2. The unchangeable God hath promised to maintain their graces, and thereby his interest in them for ever, Jer. 32:40. “And I will make an everlasting covenant with them, that I will not turn away from them to do them good: But I will put my “fear in their hearts, that they shall not turn away from me.” Where the Lord undertakes for both parts in the covenant, his own and theirs: I will not turn away from them; Oh inexpressible mercy! Yea, but Lord, may the poor believer say, that is not so much my fear, as that my treacherous heart will turn away from thee. No, saith God, I will take care for that also: I will put my fear into thy heart, and thou shalt never depart from me.

3. The unchangeable God hath promised to establish the covenant with them for ever; so that those who are once taken into that gracious covenant shall never be turned out of it again, Isa. 54:10. “The mountains shall depart, and the hills be removed, but my kindness shall not depart from thee, neither shall the covenant of my peace be removed, saith the Lord that hath mercy on thee.”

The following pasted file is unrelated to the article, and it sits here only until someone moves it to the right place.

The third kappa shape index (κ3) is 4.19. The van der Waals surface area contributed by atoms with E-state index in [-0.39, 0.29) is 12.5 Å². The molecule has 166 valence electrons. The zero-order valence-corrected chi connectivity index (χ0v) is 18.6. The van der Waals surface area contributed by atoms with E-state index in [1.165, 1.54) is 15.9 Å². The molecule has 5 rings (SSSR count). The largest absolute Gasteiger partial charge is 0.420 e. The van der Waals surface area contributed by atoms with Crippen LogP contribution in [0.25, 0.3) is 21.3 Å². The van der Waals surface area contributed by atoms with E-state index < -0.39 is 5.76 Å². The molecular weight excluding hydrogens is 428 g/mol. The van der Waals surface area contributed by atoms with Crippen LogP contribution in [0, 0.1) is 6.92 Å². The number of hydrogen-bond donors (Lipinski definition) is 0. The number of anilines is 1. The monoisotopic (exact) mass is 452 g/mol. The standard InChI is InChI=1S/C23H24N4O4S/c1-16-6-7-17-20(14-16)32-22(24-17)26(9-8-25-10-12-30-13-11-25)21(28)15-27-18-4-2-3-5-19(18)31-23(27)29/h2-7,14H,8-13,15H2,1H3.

4. The unchangeable God hath secured his loving kindness to his people, by promise, under all the trials and smarting rods of affliction with which he chastens them in this world; he hath reserved to himself the liberty of afflicting them, but bound himself by promise never to remove his favour from them, Psal. 89:33, 34. “I will visit their transgression with the rod, and their iniquity with stripes, nevertheless my loving-kindness will I not take from them, nor suffer my faithfulness to fail.”

5. The promises of a joyful resurrection from the dead are grounded upon the immutability of God, Matt. 22:32. “I am the God of Abraham, the God of Isaac, and the God of Jacob: God is not the God of the dead, but the God of the “living.” Death hath made a great change upon them, but none upon their God; though they be not, he is still the same: therefore they are not lost in death, but shall assuredly be found again in the resurrection.

6. To conclude, the promises of the saints’ eternal happiness with God in heaven are founded on his immutability, 1 Cor. 1:8, 9. Tit. 1:2. By all which you see what a pleasant lodging is prepared for the saints in the unchangeable promises of God, amidst all the changes and alterations here below.